didn’t want to distract the other girls and I trusted him.

I trusted what he was doing at first, but then he started touching me in places I
really didn’t think he should. He didn’t have gloves on and he didn’t tell me what he
was doing. There was no one else in the room and I accepted what he was doing
because I was told by adults that he was the best doctor and he could help relieve
my pain.
He did this “treatment” on me, on numerous occasions.

Not only was Larry Nassar my doctor, I thought he was my friend. He contacted me
on Facebook complimenting me and telling me how beautiful I looked on numerous
occasions. But I was only 15 and I just thought he was trying to be nice to me. Now I
believe this was part of the grooming process I recently learned about.
One day at practice, I was talking to my teammate, and brought up Dr. Nassar and
his treatments. When I was talking to her, my coach overheard. I had never told my
coach about these treatments. After hearing our conversation she asked me more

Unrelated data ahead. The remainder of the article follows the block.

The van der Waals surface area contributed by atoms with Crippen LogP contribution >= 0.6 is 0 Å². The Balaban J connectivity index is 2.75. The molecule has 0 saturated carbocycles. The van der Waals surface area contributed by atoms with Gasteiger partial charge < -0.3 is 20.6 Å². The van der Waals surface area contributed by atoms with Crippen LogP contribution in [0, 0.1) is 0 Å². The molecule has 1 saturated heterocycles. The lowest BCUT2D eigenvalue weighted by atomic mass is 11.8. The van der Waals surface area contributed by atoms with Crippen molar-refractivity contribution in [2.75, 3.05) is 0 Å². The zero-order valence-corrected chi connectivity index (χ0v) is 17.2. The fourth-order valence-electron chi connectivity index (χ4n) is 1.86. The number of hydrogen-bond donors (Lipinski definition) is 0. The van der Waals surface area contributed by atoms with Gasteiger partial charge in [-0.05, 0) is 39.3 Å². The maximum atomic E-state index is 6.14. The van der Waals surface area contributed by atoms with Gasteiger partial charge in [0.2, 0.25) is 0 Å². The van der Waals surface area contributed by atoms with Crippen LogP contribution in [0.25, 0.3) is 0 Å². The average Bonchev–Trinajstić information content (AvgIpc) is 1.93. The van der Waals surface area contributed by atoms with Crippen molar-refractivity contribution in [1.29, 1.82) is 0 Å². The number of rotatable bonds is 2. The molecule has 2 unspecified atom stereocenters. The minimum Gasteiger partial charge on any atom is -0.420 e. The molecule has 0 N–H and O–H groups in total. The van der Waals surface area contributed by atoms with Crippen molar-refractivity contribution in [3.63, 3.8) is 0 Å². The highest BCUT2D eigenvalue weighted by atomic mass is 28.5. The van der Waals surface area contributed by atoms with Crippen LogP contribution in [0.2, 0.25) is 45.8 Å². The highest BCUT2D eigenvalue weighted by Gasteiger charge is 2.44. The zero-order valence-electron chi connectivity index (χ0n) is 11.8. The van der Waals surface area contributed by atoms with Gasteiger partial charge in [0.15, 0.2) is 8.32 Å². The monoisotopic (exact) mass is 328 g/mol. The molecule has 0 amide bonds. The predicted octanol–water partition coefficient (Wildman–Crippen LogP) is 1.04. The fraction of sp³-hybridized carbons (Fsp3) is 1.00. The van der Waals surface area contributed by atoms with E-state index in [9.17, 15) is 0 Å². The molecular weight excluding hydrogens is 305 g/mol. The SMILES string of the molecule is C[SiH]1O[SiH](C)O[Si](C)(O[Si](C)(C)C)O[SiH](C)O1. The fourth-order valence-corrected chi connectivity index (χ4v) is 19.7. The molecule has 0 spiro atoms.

questions about it and said it doesn’t seem right. I showed her the Facebook
messages and told her about what Nassar was doing. My coach thought it was
wrong, so she did the right thing and reported this abuse to the USA Gymnastics
staff.
USA Gymnastics and the USOC did not provide a safe environment for me and my
teammates to train. We were subjected to Dr. Nassar at every National Team Camp
which occurred monthly at the Karolyi Ranch. His job was to care for our health and
treat our injuries. Instead, he violated our innocence.
I later found out that Michigan State University had ignored complaints against
Larry Nassar from other girls going back 20 years and had investigated him for
sexual assault in 2014. They never told USA Gymnastics. If they had, I might never
have met Larry Nassar and I would never have been abused by him.

A few things that are important to remember and have been consistent with each survivor coming forward:

  • The abuse started when she was underage and at USAG sponsored events (competitions, traveling, required training camps)
  • Nassar groomed her by giving her compliments and providing comfort during stressful times (training camps).
  • She was told that Nassar was “the best” and that the girls were lucky to be seen by him.

While USA Gymnastics was notified of the abuse in the summer of 2015, the organization took five weeks to report Nassar to law enforcement and also failed to notify Michigan State University, where Nassar was working after being quietly “let go” from his position with USAG. Similarly, MSU did not speak to USAG when, in 2014, an athlete came forward about Nassar’s treatments; her story did not constitute as a policy violation.